When can I be held liable for someone hurt while using the steps of my building?

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In this case the court had to consider the delictual liability of a landlord towards the lessee for an injury the lessee sustained when falling down a flight of stairs on the landlord’s premises.

The lessee, Mr Swinburne, and his wife returned home after visiting friends for the day.  They lived in a block of flats belonging to Newbee Investments.  It had rained heavily for 3 days prior to the incident.  There were stairs leading up to the apartments from the parking area and these were the most convenient route to gain access to the apartments. Mrs Swinburne climbed the stairs first and mr Swinburne followed.  The stairs were made out of concrete and had stones laid into the concrete.  A pile of sand had gathered on the top stair due to the rain and Mr Swinburne stepped on the pile of sand, lost his balance and fell to the ground.  He broke his leg.

The question that the court had to consider was whether or not negligence of the Newbee Investments’ had led to Mr Swinburne’s fall and his injury.  The main argument was that there was a duty of care on Newbee Investments to put a handrail up next to the stairs.  The court held that if the handrail had indeed been erected, Mr Swinburne would have been able to steady himself and would most likely not have fallen as he did.  The question was thus if Newbee Investments had a duty towards the users of the stairs to protect them against injuries.

The court found that there was indeed a duty of care on Newbee Investments to ensure that the stairs were safe to use.

The court then had to rule on whether or not Newbee Investments had been negligent by not ensuring that the stairs were safe to use.  The test applied here was that of the reasonable person.  Would the reasonable person in Newbee Investments’ shoes have foreseen the possibility of somebody being injured on the stairs and would they have taken reasonable steps to prevent the injury.  The court found that Newbee Investments had been indeed negligent.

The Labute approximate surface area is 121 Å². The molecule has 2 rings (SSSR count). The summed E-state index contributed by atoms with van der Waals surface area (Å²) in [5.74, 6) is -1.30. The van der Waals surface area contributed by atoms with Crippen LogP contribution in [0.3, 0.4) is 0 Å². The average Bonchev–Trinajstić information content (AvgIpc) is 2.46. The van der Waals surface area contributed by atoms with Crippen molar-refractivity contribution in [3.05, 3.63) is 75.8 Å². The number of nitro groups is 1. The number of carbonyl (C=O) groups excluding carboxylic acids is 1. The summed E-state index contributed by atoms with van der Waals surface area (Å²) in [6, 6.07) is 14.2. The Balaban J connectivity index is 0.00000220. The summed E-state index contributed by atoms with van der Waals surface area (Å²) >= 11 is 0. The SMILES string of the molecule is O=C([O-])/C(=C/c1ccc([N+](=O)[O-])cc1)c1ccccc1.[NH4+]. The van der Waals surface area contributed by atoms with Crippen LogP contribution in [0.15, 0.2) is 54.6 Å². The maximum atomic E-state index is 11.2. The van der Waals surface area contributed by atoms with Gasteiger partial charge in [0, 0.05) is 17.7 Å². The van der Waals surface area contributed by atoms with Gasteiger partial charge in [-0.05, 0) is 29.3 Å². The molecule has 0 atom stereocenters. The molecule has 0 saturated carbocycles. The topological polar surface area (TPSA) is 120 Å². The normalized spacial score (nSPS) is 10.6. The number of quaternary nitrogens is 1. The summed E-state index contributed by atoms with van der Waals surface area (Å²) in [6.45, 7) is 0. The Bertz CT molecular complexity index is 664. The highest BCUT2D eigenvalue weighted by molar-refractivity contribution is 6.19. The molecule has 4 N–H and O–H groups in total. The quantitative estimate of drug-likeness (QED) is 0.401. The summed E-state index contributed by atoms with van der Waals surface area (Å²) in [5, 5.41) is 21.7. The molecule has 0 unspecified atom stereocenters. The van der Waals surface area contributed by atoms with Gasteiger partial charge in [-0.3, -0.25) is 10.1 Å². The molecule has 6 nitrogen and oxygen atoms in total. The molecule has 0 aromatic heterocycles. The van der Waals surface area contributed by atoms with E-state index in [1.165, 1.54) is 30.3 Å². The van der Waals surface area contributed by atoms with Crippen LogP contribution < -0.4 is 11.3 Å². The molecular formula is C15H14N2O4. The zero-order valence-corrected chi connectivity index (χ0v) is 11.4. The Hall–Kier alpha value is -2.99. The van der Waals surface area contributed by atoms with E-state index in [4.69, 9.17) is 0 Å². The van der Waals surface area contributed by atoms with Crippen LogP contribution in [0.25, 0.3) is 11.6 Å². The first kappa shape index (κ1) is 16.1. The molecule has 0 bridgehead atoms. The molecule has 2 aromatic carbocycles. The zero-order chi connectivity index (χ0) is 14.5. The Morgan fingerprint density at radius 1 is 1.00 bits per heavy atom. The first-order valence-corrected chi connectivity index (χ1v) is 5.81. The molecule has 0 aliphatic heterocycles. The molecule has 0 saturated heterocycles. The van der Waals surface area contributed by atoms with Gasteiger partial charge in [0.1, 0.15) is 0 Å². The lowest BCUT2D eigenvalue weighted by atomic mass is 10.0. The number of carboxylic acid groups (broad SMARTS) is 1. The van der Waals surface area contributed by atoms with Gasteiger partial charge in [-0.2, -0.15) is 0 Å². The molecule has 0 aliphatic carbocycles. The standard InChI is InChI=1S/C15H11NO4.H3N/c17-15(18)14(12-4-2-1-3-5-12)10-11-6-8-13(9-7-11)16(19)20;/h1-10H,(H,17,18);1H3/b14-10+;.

The opposing side argued that the residents were not obliged to use that staircase and could easily make use of another staircase.  The Judge ruled that it was the quickest and most convenient route and the residents were thus entitled to use the stairs.  The opposing side then argued that Mr Newbee should have foreseen that the stairs were dangerous due to the rain.  The court ruled that Mr Newbee had used the stairs earlier that same day and his wife had successfully climbed them just before him, the opposing sides’ argument thus did not hold water.

Newbee Investments furthermore attempted to rely on two clauses in the rent agreement but the court held that the first clause related to the maintenance of the building.  The second clause fell under a general clause, and no reasonable person would have interpreted it to mean that Newbee Investments was not going to be liable for personal injuries.

Newbee Investments were thus found to be liable and had to compensate Mr Swinburne for his medical expenses and pay his legal costs.

Lorren Roberts

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